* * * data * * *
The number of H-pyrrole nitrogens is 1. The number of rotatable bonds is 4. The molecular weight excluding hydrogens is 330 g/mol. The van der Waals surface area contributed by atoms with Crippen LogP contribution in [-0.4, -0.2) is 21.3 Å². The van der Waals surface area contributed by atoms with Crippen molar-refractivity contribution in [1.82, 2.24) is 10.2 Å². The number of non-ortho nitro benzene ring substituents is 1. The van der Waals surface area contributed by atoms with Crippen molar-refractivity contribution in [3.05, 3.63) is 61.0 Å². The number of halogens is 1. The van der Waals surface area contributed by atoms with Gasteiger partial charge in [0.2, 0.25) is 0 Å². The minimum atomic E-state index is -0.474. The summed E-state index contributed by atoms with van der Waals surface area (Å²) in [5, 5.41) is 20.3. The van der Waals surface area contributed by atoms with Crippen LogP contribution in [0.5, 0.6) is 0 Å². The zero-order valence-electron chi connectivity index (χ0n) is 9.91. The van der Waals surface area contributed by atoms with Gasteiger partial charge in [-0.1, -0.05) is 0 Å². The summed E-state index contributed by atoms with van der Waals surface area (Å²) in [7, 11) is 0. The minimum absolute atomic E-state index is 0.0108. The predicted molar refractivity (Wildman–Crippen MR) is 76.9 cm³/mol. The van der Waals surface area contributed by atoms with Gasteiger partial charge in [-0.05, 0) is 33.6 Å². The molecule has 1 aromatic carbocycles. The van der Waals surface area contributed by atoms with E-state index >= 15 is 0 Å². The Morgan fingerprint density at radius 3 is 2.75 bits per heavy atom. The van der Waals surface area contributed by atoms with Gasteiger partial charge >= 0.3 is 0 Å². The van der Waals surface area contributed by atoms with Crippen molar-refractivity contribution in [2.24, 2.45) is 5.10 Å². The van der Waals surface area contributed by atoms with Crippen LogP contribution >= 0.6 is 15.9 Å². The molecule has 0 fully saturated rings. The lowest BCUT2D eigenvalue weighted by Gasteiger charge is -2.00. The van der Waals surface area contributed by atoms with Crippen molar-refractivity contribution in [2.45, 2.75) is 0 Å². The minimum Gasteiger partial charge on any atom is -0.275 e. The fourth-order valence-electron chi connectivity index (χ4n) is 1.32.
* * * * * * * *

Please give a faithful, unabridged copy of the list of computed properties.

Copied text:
The number of H-pyrrole nitrogens is 1. The number of rotatable bonds is 4. The molecular weight excluding hydrogens is 330 g/mol. The van der Waals surface area contributed by atoms with Crippen LogP contribution in [-0.4, -0.2) is 21.3 Å². The van der Waals surface area contributed by atoms with Crippen molar-refractivity contribution in [1.82, 2.24) is 10.2 Å². The number of non-ortho nitro benzene ring substituents is 1. The van der Waals surface area contributed by atoms with Crippen molar-refractivity contribution in [3.05, 3.63) is 61.0 Å². The number of halogens is 1. The van der Waals surface area contributed by atoms with Gasteiger partial charge in [0.2, 0.25) is 0 Å². The minimum atomic E-state index is -0.474. The summed E-state index contributed by atoms with van der Waals surface area (Å²) in [5, 5.41) is 20.3. The van der Waals surface area contributed by atoms with Crippen LogP contribution in [0.5, 0.6) is 0 Å². The zero-order valence-electron chi connectivity index (χ0n) is 9.91. The van der Waals surface area contributed by atoms with Gasteiger partial charge in [-0.1, -0.05) is 0 Å². The summed E-state index contributed by atoms with van der Waals surface area (Å²) in [7, 11) is 0. The minimum absolute atomic E-state index is 0.0108. The predicted molar refractivity (Wildman–Crippen MR) is 76.9 cm³/mol. The van der Waals surface area contributed by atoms with Gasteiger partial charge in [-0.05, 0) is 33.6 Å². The molecule has 1 aromatic carbocycles. The van der Waals surface area contributed by atoms with E-state index >= 15 is 0 Å². The Morgan fingerprint density at radius 3 is 2.75 bits per heavy atom. The van der Waals surface area contributed by atoms with Gasteiger partial charge >= 0.3 is 0 Å². The van der Waals surface area contributed by atoms with Crippen molar-refractivity contribution in [2.24, 2.45) is 5.10 Å². The van der Waals surface area contributed by atoms with Crippen LogP contribution >= 0.6 is 15.9 Å². The molecule has 0 fully saturated rings. The lowest BCUT2D eigenvalue weighted by Gasteiger charge is -2.00. The van der Waals surface area contributed by atoms with Crippen molar-refractivity contribution in [2.45, 2.75) is 0 Å². The minimum Gasteiger partial charge on any atom is -0.275 e. The fourth-order valence-electron chi connectivity index (χ4n) is 1.32.